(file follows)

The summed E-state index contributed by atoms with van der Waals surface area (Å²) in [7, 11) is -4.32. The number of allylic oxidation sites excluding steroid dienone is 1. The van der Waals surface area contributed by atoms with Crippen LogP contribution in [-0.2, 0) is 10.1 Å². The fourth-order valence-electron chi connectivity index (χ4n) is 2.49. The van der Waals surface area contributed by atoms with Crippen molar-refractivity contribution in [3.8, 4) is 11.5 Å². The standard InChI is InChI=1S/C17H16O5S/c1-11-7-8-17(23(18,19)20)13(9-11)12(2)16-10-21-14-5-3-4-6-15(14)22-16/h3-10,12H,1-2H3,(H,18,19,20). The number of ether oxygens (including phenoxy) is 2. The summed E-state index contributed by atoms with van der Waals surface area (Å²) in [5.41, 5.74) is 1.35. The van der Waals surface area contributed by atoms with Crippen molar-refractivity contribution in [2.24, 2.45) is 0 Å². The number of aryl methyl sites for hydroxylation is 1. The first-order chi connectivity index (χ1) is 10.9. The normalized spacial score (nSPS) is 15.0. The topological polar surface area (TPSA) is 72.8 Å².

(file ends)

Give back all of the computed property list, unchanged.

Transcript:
The summed E-state index contributed by atoms with van der Waals surface area (Å²) in [7, 11) is -4.32. The number of allylic oxidation sites excluding steroid dienone is 1. The van der Waals surface area contributed by atoms with Crippen LogP contribution in [-0.2, 0) is 10.1 Å². The fourth-order valence-electron chi connectivity index (χ4n) is 2.49. The van der Waals surface area contributed by atoms with Crippen molar-refractivity contribution in [3.8, 4) is 11.5 Å². The standard InChI is InChI=1S/C17H16O5S/c1-11-7-8-17(23(18,19)20)13(9-11)12(2)16-10-21-14-5-3-4-6-15(14)22-16/h3-10,12H,1-2H3,(H,18,19,20). The number of ether oxygens (including phenoxy) is 2. The summed E-state index contributed by atoms with van der Waals surface area (Å²) in [5.41, 5.74) is 1.35. The van der Waals surface area contributed by atoms with Crippen molar-refractivity contribution in [2.24, 2.45) is 0 Å². The number of aryl methyl sites for hydroxylation is 1. The first-order chi connectivity index (χ1) is 10.9. The normalized spacial score (nSPS) is 15.0. The topological polar surface area (TPSA) is 72.8 Å².